Seiko SPB317 Review

The most Seiko watch that ever was a Seiko

The name of the game for Seiko the last few years has been to reissue or reinterpret watches from their back catalog. They might as well rename the Prospex line to Reissue. With that said, they’ve done an excellent job of making people want those watches. They are properly proportioned, come in various dial colors, and are production releases not tied to a limited number (with a few exceptions). 

The latest Seiko watch to get the reinterpretation treatment is the 6105-8000. The 6105-8000 was the successor to the original 62MAS and featured a cushion-style case. While not as blobby as the Turtle, it was a sleek and capable dive watch and one that fans have been scooping up on the vintage market. If you missed out on a vintage 6105-8000 and want all the modern touches Seiko can offer, the SPB317 is the watch for you. However, be warned that this watch is Seiko at its best…and its worst. 


On the Wrist

This is being billed as Seiko’s thinnest dive watch currently available. It comes in at 41mm wide, 12mm thick, and 47mm lug-to-lug. Although this is almost 2mm thinner than the SPB143 (review here), it feels taller on the wrist. The lugs have a gentle curve to them, but it sits flat on the wrist, and when comparing the SPB317 and SPB143, the latter is sleeker. That isn’t to say this sits tall on the wrist, quite the contrary. Just don’t expect this watch to be the thinnest diver in your watch box. 

The SPB317 is one of the most comfortable 41mm watches I’ve worn thanks to the thickness (or lack thereof), and with a wrist-to-crystal of 10mm, SPB317 shows that Seiko knows how to refine a case to modern proportions. The dial layout from the 6105-8000 is carried over to the SPB317 and provides all the legibility one could want from a black dial dive watch. I would like to see Seiko bring back the applied logo from their vintage divers to the upper-tier Prospex models. 


Because the SPB317 is borrowing its case from a watch from the late 1960s, it looks undeniably vintage on the wrist. While more brands are using a similar case shape on their contemporary watches, like the Nodus Avalon, the SPB317 looks and feels like a watch that time traveled to the present time. The SPB317 rounds out the plethora of vintage-inspired case shapes available from Seiko. From the ultra blobby SPB151, this watch, and the SPB143, the vintage fans have their pick of the litter. 


Seiko SPB317 Specs

Case Width




Case Thickness


Lug Width






Water Resistance



Rubber Strap




Seiko LumiBrite


Seiko 6R35



Dial Details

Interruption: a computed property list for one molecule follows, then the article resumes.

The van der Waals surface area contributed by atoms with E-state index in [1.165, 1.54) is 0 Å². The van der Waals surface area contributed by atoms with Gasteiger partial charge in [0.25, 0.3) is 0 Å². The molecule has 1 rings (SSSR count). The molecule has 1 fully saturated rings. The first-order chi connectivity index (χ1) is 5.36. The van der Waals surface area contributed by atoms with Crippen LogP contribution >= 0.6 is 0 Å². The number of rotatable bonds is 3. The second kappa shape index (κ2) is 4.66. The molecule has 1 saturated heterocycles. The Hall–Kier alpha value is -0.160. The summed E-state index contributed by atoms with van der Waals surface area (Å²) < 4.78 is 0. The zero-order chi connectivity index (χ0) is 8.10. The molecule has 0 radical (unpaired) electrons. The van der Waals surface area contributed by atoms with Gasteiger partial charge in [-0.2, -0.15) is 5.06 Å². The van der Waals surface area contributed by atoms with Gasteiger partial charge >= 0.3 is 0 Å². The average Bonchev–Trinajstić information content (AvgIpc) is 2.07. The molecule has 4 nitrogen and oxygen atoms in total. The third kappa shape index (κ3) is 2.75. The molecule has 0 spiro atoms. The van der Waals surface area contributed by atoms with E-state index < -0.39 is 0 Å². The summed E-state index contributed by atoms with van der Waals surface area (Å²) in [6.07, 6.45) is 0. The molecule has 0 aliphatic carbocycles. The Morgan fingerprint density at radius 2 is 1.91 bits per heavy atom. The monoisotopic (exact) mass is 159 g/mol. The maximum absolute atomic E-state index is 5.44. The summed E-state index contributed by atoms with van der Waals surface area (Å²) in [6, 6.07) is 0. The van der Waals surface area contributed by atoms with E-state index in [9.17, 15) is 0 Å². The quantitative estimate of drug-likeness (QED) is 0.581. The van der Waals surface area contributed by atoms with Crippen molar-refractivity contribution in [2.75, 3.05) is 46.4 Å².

This is a black dial dive watch from Seiko. Almost nothing will surprise you about the dial layout, lume, or overall execution of the dial. That doesn’t mean there aren’t things to talk about. Seiko’s standard branding and text are present at 12 and 6 o’clock. As I mentioned above, I wish Seiko would bring back the applied logo with Automatic printed under it. It had such a cool vibe, and I don’t know why they got away from it, especially on a $1,000 watch. 


The elephant in the room is the 4:30 date window. You can expect these on many Seiko divers moving forward as an adjustment to ISO6425 recently required lume plots at all hour positions. This means you either need a lume plot next to a 3 o’clock date window (where Seiko usually puts them) or, as Seiko wants to do, a 4:30 date window. That said, this is one of the most discreet 4:30 date windows I’ve seen. It has a circular cutout and a color-matched date disc, making it practically disappear until you look for the date. I wouldn’t mind seeing time-only versions of these watches, though. 


Seiko has used this handset on most of their ~$1,000 Prospex models, and I am here for it. It is one of my favorite handsets, especially the stop light seconds hand. Seiko uses a couple of versions of the hour and minute hands with a completely polished surface or a mixture of brushing and polishing, and the SPB317 has the latter. Not only is the handset legible, but it also looks cool. What more could you want?


On to the second elephant in the room, bezel alignment. Why bother asking at this point? Of course, it is misaligned. I have not purchased or reviewed a Seiko in the last 4 years that did not have a misaligned bezel. Seiko might be trying to make this less evident by cutting the tip off the triangle at 12 o’clock, but it’s still egregious enough to be noticed by the naked eye. The misalignment issues are so consistent that I have devised a solution for Seiko. Whatever machine places the insert into the bezel, rotate it counterclockwise by 1mm, and all the misalignment issues will be fixed. You’re welcome, Seiko.


Case & Strap

Much like the Nodus Avalon inspired by this watch, the bottom of the case has heavy cut-ins that significantly reduce the perceived real estate taken up by the case. Designed to be a tool watch, the SPB317 keeps the polishing to a minimum on the case and doesn’t feature any polished chamfers to speak of. The top and sides of the case are all brushed. In typical Seiko fashion, the brushing is flawless, and the brushing on the top of the case looks especially great with the case shape. The undercuts are polished, but you won’t see them when wearing the watch.


The sides of the case flare out from the bezel, which allows an easier grip and gives the SPB317 a smaller appearance than its 41mm would suggest. The bezel and dial size make the watch feel more like something in the 39mm range, and with the 47mm lug-to-lug, the proportions all feel spot on. Despite some of the other issues with this watch, the case design is just what you would expect from Seiko, perfection.